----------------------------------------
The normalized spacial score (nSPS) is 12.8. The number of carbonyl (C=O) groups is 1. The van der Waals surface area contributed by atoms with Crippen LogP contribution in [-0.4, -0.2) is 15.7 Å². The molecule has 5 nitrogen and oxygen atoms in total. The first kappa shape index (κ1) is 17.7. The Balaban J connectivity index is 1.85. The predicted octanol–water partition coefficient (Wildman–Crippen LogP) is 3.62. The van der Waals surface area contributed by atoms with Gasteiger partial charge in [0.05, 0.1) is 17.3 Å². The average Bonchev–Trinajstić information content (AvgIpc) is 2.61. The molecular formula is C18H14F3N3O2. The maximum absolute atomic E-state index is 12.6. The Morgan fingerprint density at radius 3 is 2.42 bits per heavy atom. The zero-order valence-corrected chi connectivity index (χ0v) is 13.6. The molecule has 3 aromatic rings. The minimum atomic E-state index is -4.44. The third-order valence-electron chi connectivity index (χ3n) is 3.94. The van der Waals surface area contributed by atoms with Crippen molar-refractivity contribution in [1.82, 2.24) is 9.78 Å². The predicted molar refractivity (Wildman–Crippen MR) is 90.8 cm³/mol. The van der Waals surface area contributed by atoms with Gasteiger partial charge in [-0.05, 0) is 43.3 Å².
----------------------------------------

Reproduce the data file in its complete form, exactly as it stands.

The normalized spacial score (nSPS) is 12.8. The number of carbonyl (C=O) groups is 1. The van der Waals surface area contributed by atoms with Crippen LogP contribution in [-0.4, -0.2) is 15.7 Å². The molecule has 5 nitrogen and oxygen atoms in total. The first kappa shape index (κ1) is 17.7. The Balaban J connectivity index is 1.85. The predicted octanol–water partition coefficient (Wildman–Crippen LogP) is 3.62. The van der Waals surface area contributed by atoms with Gasteiger partial charge in [0.05, 0.1) is 17.3 Å². The average Bonchev–Trinajstić information content (AvgIpc) is 2.61. The molecular formula is C18H14F3N3O2. The maximum absolute atomic E-state index is 12.6. The Morgan fingerprint density at radius 3 is 2.42 bits per heavy atom. The zero-order valence-corrected chi connectivity index (χ0v) is 13.6. The molecule has 3 aromatic rings. The minimum atomic E-state index is -4.44. The third-order valence-electron chi connectivity index (χ3n) is 3.94. The van der Waals surface area contributed by atoms with Crippen molar-refractivity contribution in [1.82, 2.24) is 9.78 Å². The predicted molar refractivity (Wildman–Crippen MR) is 90.8 cm³/mol. The van der Waals surface area contributed by atoms with Gasteiger partial charge in [-0.05, 0) is 43.3 Å².